"Even the vessels, plastic coverings, chairs, and my children’s uniforms were seized by the police as ‘evidence’ ,"said Sanjeeva
On a rainy Sunday in June, Sanjeeva (35), a daily wage worker, and his family were huddled in their simple tarpaulin-roofed residence in Gandhinagar, Moodbidri, when the police and taluk officials razed it to the ground.
The reason: it was blocking the creation of a new single-lane road that would provide a proposed apartment a shorter access route to an educational institution, Mr. Sanjeeva alleged. Less than hundred metres away, the complex has a two-lane entryway.
On June 16, a Saturday, he was served a notice signed by the then tahsildhar K. Muralidhara saying that he should vacate the property in three days. While Sanjeeva waited for the next working day, that is Monday, to send his reply, taluk officials arrived at his house on Sunday afternoon to demolish it. “We didn’t even have the opportunity to stop them from destroying the house. Even the vessels, plastic coverings, chairs, and my children’s uniforms were seized by the police as ‘evidence’ ,” he said.
Sanjeeva’s claim over the land may be legally debatable as, though he has a valid electoral ID card and ration cards for the address and claims to have lived there for 27 years, neither he nor his father who built the house had regularised the property. But the demolition of his house has left his family shaken.
Sanjeeva, his wife Prema, and their three children Sandesh (9), Shubha (8), and Sugesh (7) were left to fend for themselves. Through the benevolence of locals there, the family was allowed to stay in a local anganwadi for a few weeks, for where they moved into the cramped house belonging to his mother-in-law.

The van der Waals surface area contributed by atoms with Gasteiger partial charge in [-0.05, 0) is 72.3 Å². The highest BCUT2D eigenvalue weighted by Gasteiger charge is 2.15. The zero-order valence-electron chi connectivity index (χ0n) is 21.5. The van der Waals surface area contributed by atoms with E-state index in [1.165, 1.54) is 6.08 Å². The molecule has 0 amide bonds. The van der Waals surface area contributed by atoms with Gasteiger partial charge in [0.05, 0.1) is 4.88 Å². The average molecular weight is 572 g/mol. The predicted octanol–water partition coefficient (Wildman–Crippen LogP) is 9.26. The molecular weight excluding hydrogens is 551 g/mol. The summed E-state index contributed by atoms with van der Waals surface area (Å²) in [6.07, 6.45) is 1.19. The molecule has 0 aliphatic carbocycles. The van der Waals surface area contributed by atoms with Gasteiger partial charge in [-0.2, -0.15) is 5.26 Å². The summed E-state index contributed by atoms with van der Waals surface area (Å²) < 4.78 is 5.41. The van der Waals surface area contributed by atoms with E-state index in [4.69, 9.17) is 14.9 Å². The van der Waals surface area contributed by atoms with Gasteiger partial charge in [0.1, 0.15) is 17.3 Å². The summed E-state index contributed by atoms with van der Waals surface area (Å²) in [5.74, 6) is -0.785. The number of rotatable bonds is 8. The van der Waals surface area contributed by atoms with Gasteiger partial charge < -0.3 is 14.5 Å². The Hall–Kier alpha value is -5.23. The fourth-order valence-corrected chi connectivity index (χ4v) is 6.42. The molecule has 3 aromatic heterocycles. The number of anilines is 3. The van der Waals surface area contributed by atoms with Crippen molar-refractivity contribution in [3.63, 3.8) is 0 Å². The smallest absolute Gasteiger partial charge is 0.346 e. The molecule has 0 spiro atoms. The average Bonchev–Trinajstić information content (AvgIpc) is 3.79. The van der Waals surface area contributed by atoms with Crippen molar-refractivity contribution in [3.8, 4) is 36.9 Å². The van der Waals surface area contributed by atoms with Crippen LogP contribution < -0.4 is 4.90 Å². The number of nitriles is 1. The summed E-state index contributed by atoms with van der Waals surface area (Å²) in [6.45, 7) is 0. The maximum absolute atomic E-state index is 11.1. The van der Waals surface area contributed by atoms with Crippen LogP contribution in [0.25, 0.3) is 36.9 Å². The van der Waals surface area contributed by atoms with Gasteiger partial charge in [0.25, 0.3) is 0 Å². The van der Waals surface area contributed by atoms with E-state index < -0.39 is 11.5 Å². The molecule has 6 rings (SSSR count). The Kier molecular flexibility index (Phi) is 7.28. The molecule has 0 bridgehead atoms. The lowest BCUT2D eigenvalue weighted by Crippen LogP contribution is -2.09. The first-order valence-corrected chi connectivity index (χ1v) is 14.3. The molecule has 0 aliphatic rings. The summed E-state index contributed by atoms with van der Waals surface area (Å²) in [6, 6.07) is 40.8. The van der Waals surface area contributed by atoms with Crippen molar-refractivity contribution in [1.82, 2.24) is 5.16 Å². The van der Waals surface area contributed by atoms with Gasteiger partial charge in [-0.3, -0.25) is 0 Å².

He now faces an uncertain financial future. He said the family had undertaken repair works on the house after taking Rs. 30,000 as loan. They have no means to go to court in the matter, said Mr. Sanjeeva. Apart from the “inhuman” treatment of a family, Korgappa, the area councillor, said the demolition violated The Karnataka Municipalities Act, 1964, which states that the Tahsildhar report illegal structures to the council before the demolition. “It becomes clear that the tahsildhar, who was to retire a few days later, was in a hurry to ensure that the builder got all the facilities he wanted before he demitted office,” he said.
Denying the allegations, Mr. Muralidhara claimed the house was constructed only a week before the demolition. “On hearing news that they were resuming the constructing of the house even after we gave a notice, we rushed to the spot, though it was a Sunday, and had the encroachment removed. We didn’t have time to contact Town Council,” he said. However, pictures of the demolition possessed by Mr. Sanjeeva show an aged house.
A.K. Thimmaiah, Moodbidri Police Inspector, said although local officials were wrong in the demolition of the structure before the stipulated notice period, a police enquiry against the tahsildhar found him of “no wrongdoing”. The builder could not be contacted.